Pubdate: Wed, 19 Jul 2000
Source: Journal Gazette (IN)
Copyright: 2000 Journal Gazette
Contact:  600 W. Main Street, Ft. Wayne, IN. 46802
Fax: (219) 461-8648


Wells Street Merchants And Bloomingdale Neighborhood Residents Take Note:

Street junkies won't visit the medical clinic that just moved to Wells 
Street around the clock looking for free, easy highs from methadone.

First, most of the patients, according to the clinic's co-owner, are not 
addicted to street drugs such as heroin. Most are people from all incomes 
and walks of life seeking treatment for addiction to legally prescribed 
pain medication.

Second, the clinic opens early in the morning and closes at 12:30 p.m. Most 
of the 50 or so patients who visit each day are there and gone before 9 a.m.

Third, methadone is not dispensed for nothing. Treatment - which includes 
counseling as well as methadone - costs $49 a week, and patients tend to be 
motivated to kick their habits.

Finally, methadone does not give users a "high." Proper doses of methadone 
do not give the patient a euphoric or sedative feeling. Dr. Jay Fawver, a 
local psychiatrist, says comparing heroin to methadone is akin to comparing 
cocaine to a cigarette.

Some neighbors expressed concern when Center for Behavioral Health Indiana 
Inc. announced plans to move into the vacant storefront at 1414 Wells St., 
wedged between a pawn shop and convenience store. They fear the patients 
that the clinic will bring and worry about its proximity to Bloomingdale 
Elementary School.

But for the past 21U2 years, the clinic was situated just two blocks from 
Lakeside Middle School without complaints. A neighboring doctor in the Park 
Lake Medical Building, the clinic's home until Monday, said he knew of no 
incidents involving clinic patients.

The clinic was forced to leave because its lease was up, the building had 
new owners and a new tenant outbid the clinic for the space, according to 
Brant Massman, co-owner of the Center for Behavioral Health Indiana. The 
Wells Street location was chosen because it is centrally located for its 

Granted, the location is not ideal for a medical clinic because its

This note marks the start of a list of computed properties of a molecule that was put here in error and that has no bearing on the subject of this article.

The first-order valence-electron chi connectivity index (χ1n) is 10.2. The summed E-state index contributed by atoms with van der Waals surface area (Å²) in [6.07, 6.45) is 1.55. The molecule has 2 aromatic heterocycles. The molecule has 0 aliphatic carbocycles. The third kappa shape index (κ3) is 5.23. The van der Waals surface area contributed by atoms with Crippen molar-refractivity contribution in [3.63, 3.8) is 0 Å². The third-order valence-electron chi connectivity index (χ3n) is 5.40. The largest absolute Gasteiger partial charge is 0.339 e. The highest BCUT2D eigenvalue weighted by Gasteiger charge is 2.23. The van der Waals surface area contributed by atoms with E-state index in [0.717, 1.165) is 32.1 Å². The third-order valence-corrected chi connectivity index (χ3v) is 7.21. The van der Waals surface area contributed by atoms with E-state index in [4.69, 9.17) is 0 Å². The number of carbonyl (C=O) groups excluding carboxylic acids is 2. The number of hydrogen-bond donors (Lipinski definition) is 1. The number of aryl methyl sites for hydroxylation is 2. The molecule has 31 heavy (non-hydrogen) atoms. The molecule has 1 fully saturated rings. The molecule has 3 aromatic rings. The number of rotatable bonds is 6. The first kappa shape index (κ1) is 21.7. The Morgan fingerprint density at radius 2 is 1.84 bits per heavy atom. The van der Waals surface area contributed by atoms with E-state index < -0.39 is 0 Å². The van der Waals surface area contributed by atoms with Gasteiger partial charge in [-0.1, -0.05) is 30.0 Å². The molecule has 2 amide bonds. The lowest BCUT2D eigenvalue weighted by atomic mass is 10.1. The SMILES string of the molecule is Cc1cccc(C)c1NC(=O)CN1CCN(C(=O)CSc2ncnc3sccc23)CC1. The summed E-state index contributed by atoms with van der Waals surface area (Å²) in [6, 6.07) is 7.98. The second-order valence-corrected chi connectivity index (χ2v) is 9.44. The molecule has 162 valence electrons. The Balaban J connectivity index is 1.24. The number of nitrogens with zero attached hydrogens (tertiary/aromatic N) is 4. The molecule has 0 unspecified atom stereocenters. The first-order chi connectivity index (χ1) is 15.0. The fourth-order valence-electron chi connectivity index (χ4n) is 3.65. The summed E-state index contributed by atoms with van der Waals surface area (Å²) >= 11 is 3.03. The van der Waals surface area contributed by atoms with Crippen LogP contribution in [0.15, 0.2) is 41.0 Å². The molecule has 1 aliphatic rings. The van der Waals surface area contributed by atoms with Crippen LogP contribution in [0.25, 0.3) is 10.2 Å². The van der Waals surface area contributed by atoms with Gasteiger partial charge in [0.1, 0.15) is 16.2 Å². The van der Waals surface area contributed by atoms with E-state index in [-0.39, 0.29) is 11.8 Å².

storefront location is out in the open, making it hard for patients to 
discreetly slip in and out. A medical setting would seem to be the 
preferred location. The clinic informed patients of the move in advance, 
though, and those concerned about privacy can schedule pre-rush hour 

The clinic is much like a physician's office. Indeed, a staff physician 
evaluates patients, and methadone is given only with his prescription. The 
clinic employs two full-time nurses as well. Medical students in their 
second and third years of residency visit the clinic. State and federal 
agencies regulate and inspect it.

Neighborhood residents and merchants should not be criticized for their 
trepidation about the clinic. They understandably want to try to keep 
unsavory people from their neighborhood, already home to several bars, some 
with a rough reputation.

But like those at other clinics, the patients of the Center for Behavioral 
Health are simply seeking medical help to address a physical ailment.

Hells Angels don't meet weekly at the Harley Davidson repair and apparel 
store across the street from the clinic. That stereotype has long been 
shattered - Harley owners are as likely to be well-paid professionals in 
their 50s and 60s.

Bloomingdale residents should likewise reject the stereotypical image of 
the methadone clinic and judge whether it really affects the neighborhood.

If problems arise and are documented, the clinic should voluntarily move. 
If not, just as the motorcycle store and pawn shop have become part of the 
neighborhood, the clinic can as well.
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